on the constitutional provisions, the services are controlled
by the prime minister or his/her designate; sometimes,
the head of state has special responsibilities;
oversight is usually strong;
by civilian organizations is rare and very limited.
national services are run by the same principles, they
can more easily co-operate within the Alliance, understanding,
however, that NATO has no "spying" organization
or Intelligence collection agencies. But the Alliance
does have an integrated Intelligence system. How is that
possible? This is only possible because the national Intelligence
communities have combined into a broader, allied Intelligence
community, and are voluntarily associated with each other
on a multilateral basis.
respected friend and colleague, General Gerard Bastiaans
(former chief at SHAPE Intelligence Division) said that
the services form a "cartel", an informal association
to regulate key intelligence matters and elements among
themselves. Such co-operation is based on mutual trust;
its strength is the sharing of evaluated information and
assessments. Contributing to this system benefits all
nations; for this is the way to influence allied decisions
and build a consensus view on the challenges facing the
Strategic Review aims at reshaping the armed forces, making
them smaller and cheaper, but also more effective and
more professional. Hungary shares these goals. The products
of MIO are of a high importance to the leadership of Hungary,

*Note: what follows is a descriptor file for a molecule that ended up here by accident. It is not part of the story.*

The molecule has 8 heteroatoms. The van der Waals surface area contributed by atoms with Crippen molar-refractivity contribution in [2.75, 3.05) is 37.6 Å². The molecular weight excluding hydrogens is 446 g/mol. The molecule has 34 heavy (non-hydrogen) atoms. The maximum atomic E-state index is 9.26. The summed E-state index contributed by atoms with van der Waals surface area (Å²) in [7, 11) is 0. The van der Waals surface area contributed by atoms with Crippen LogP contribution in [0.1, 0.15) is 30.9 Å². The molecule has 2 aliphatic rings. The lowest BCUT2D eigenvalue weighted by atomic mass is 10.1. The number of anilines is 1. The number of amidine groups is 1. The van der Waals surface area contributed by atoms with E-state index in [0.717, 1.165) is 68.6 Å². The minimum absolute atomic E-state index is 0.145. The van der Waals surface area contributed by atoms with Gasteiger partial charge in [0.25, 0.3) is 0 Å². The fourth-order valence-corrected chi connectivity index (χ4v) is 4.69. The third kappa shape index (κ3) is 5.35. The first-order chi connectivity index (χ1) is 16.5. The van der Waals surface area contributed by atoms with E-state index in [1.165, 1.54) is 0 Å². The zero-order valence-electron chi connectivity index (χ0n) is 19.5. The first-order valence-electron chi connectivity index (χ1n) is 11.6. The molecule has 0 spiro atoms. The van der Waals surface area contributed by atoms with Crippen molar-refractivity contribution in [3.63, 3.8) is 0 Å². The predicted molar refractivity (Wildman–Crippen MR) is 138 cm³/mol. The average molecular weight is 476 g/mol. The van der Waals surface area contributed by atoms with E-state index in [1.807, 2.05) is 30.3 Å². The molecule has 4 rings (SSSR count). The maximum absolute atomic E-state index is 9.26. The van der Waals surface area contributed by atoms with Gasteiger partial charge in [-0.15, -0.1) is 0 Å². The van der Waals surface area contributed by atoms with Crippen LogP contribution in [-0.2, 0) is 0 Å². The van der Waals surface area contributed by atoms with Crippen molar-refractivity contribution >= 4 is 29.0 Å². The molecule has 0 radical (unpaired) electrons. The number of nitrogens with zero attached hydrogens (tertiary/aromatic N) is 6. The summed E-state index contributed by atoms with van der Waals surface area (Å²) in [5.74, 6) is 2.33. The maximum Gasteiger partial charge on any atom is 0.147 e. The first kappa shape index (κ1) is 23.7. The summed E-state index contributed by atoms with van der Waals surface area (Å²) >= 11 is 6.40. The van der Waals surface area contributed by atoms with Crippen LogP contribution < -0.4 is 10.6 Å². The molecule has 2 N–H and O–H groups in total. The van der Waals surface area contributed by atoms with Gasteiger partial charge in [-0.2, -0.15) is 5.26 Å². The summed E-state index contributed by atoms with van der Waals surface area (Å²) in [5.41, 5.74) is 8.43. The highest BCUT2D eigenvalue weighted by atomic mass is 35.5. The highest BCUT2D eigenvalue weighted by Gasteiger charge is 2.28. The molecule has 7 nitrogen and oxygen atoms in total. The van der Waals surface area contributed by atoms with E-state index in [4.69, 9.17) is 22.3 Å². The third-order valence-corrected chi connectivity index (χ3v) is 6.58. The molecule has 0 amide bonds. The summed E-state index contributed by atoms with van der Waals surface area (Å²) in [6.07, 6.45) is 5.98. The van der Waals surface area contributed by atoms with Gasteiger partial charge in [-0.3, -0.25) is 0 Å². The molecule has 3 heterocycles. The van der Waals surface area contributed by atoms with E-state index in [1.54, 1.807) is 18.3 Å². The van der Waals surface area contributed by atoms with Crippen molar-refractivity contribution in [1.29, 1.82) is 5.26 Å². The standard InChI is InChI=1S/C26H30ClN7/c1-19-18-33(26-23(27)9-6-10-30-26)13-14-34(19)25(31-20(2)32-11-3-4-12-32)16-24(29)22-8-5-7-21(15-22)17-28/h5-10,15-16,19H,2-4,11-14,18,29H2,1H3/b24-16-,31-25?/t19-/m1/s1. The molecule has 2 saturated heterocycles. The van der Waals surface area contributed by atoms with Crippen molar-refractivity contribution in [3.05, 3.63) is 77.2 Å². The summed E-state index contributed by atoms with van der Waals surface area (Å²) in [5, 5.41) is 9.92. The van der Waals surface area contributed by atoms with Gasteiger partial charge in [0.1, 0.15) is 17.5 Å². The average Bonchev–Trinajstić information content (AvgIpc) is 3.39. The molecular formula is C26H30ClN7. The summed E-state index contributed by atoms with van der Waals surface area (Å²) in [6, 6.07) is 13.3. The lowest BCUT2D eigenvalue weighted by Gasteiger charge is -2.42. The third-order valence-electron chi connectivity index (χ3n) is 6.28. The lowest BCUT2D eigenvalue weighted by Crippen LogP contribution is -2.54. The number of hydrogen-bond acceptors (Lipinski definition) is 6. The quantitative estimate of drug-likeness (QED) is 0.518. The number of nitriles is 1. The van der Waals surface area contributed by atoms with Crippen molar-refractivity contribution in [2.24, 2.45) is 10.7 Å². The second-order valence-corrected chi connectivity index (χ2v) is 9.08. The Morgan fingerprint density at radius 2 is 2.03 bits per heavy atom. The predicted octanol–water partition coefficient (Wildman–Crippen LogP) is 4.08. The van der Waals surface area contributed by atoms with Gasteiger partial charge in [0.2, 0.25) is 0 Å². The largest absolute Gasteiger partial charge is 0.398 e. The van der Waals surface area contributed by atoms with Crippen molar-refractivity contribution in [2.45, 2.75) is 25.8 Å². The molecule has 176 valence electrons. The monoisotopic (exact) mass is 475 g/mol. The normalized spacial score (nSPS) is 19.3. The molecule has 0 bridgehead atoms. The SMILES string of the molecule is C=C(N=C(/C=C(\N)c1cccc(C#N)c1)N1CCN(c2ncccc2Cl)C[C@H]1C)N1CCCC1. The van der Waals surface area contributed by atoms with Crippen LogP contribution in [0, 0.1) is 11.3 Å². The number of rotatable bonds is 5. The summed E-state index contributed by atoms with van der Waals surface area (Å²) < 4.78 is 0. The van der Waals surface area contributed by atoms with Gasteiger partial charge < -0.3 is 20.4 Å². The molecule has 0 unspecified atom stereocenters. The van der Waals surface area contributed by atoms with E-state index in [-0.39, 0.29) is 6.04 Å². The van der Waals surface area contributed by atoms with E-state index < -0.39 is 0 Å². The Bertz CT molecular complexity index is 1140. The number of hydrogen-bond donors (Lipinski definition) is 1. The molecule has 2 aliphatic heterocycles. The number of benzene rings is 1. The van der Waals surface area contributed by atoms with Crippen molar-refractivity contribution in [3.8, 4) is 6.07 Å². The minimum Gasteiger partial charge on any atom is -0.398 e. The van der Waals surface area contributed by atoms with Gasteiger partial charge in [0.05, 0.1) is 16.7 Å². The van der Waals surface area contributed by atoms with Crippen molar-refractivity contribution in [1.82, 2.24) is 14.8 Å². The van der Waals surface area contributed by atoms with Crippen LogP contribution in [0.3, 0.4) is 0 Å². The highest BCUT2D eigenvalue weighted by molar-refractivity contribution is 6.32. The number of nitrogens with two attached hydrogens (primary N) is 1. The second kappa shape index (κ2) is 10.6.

for a rational distribution of the resources is based
on long term vision and the knowledge of probable risks.
Therefore, the MIO intends to modernize, using technological
advances, improving bilateral and multilateral co-operation,
and achieving comprehensive integration within the Intelligence
system. Giving quality work, the MIO can prove indispensable
to the decision-maker.
an Intelligence Community is a future imperative.
This informal body could eliminate the overlapping of
tasks among the different national security services;
it would also do away with possible rivalries among the
services, would result in cost-effective sharing of tasks
and responsibilities, harmonize information exchange and
flow, and create a high-level discussion forum for the
heads (or representatives) of the services. In this decision
support committee, run by the government, there would
certainly be a prominent place for the Ministry of Foreign
Affairs, representing the major information-gathering-and-providing